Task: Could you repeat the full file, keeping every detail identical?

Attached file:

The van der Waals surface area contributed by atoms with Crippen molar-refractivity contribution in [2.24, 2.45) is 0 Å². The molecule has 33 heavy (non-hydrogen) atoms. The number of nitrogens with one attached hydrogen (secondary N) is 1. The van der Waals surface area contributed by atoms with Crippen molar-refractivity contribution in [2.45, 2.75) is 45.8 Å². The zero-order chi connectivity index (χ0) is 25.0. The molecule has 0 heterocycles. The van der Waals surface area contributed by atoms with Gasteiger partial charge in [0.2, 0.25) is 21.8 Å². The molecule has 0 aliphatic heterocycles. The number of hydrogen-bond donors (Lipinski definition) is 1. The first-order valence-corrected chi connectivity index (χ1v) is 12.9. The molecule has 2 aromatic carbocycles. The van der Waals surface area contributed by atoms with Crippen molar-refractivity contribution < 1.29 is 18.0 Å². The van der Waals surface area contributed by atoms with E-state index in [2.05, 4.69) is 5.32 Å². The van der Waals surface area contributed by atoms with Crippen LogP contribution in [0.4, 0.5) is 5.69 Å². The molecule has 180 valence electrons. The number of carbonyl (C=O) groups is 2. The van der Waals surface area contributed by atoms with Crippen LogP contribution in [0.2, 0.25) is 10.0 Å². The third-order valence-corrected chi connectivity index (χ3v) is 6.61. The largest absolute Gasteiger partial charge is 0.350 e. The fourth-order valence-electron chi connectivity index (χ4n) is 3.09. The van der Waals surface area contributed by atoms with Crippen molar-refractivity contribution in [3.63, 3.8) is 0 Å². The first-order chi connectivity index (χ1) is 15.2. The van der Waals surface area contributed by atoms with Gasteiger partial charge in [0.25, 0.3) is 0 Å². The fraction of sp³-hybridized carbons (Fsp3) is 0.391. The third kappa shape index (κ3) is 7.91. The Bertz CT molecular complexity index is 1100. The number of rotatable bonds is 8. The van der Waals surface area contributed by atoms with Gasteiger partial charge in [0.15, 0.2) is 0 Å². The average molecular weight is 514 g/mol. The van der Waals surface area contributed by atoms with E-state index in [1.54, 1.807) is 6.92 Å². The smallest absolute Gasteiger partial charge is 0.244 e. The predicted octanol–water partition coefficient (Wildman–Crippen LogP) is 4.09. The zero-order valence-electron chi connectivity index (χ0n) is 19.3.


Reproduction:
The van der Waals surface area contributed by atoms with Crippen molar-refractivity contribution in [2.24, 2.45) is 0 Å². The molecule has 33 heavy (non-hydrogen) atoms. The number of nitrogens with one attached hydrogen (secondary N) is 1. The van der Waals surface area contributed by atoms with Crippen molar-refractivity contribution in [2.45, 2.75) is 45.8 Å². The zero-order chi connectivity index (χ0) is 25.0. The molecule has 0 heterocycles. The van der Waals surface area contributed by atoms with Gasteiger partial charge in [0.2, 0.25) is 21.8 Å². The molecule has 0 aliphatic heterocycles. The number of hydrogen-bond donors (Lipinski definition) is 1. The first-order valence-corrected chi connectivity index (χ1v) is 12.9. The molecule has 2 aromatic carbocycles. The van der Waals surface area contributed by atoms with Crippen molar-refractivity contribution < 1.29 is 18.0 Å². The van der Waals surface area contributed by atoms with E-state index in [2.05, 4.69) is 5.32 Å². The van der Waals surface area contributed by atoms with Crippen LogP contribution in [0.4, 0.5) is 5.69 Å². The molecule has 180 valence electrons. The number of carbonyl (C=O) groups is 2. The van der Waals surface area contributed by atoms with Crippen LogP contribution in [0.2, 0.25) is 10.0 Å². The third-order valence-corrected chi connectivity index (χ3v) is 6.61. The largest absolute Gasteiger partial charge is 0.350 e. The fourth-order valence-electron chi connectivity index (χ4n) is 3.09. The van der Waals surface area contributed by atoms with Crippen molar-refractivity contribution in [3.63, 3.8) is 0 Å². The first-order chi connectivity index (χ1) is 15.2. The van der Waals surface area contributed by atoms with Gasteiger partial charge in [0.25, 0.3) is 0 Å². The fraction of sp³-hybridized carbons (Fsp3) is 0.391. The third kappa shape index (κ3) is 7.91. The Bertz CT molecular complexity index is 1100. The number of rotatable bonds is 8. The van der Waals surface area contributed by atoms with Gasteiger partial charge in [0.15, 0.2) is 0 Å². The average molecular weight is 514 g/mol. The van der Waals surface area contributed by atoms with E-state index in [1.54, 1.807) is 6.92 Å². The smallest absolute Gasteiger partial charge is 0.244 e. The predicted octanol–water partition coefficient (Wildman–Crippen LogP) is 4.09. The zero-order valence-electron chi connectivity index (χ0n) is 19.3.